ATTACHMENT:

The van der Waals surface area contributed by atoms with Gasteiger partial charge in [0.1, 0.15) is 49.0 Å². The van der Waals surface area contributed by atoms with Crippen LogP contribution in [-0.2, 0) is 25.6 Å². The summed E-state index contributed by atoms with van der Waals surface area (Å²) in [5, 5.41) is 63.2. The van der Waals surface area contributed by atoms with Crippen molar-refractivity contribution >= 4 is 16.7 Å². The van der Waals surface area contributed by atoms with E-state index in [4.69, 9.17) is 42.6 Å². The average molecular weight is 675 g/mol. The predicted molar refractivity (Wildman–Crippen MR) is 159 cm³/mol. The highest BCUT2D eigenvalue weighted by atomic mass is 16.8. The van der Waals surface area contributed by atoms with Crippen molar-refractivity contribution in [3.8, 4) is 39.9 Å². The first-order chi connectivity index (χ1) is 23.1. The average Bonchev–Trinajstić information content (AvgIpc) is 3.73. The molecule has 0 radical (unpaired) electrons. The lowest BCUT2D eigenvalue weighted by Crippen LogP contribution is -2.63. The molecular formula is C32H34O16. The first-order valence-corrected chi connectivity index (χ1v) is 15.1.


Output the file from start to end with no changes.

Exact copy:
The van der Waals surface area contributed by atoms with Gasteiger partial charge in [0.1, 0.15) is 49.0 Å². The van der Waals surface area contributed by atoms with Crippen LogP contribution in [-0.2, 0) is 25.6 Å². The summed E-state index contributed by atoms with van der Waals surface area (Å²) in [5, 5.41) is 63.2. The van der Waals surface area contributed by atoms with Crippen molar-refractivity contribution >= 4 is 16.7 Å². The van der Waals surface area contributed by atoms with E-state index in [4.69, 9.17) is 42.6 Å². The average molecular weight is 675 g/mol. The predicted molar refractivity (Wildman–Crippen MR) is 159 cm³/mol. The highest BCUT2D eigenvalue weighted by atomic mass is 16.8. The van der Waals surface area contributed by atoms with Crippen molar-refractivity contribution in [3.8, 4) is 39.9 Å². The first-order chi connectivity index (χ1) is 23.1. The average Bonchev–Trinajstić information content (AvgIpc) is 3.73. The molecule has 0 radical (unpaired) electrons. The lowest BCUT2D eigenvalue weighted by Crippen LogP contribution is -2.63. The molecular formula is C32H34O16. The first-order valence-corrected chi connectivity index (χ1v) is 15.1.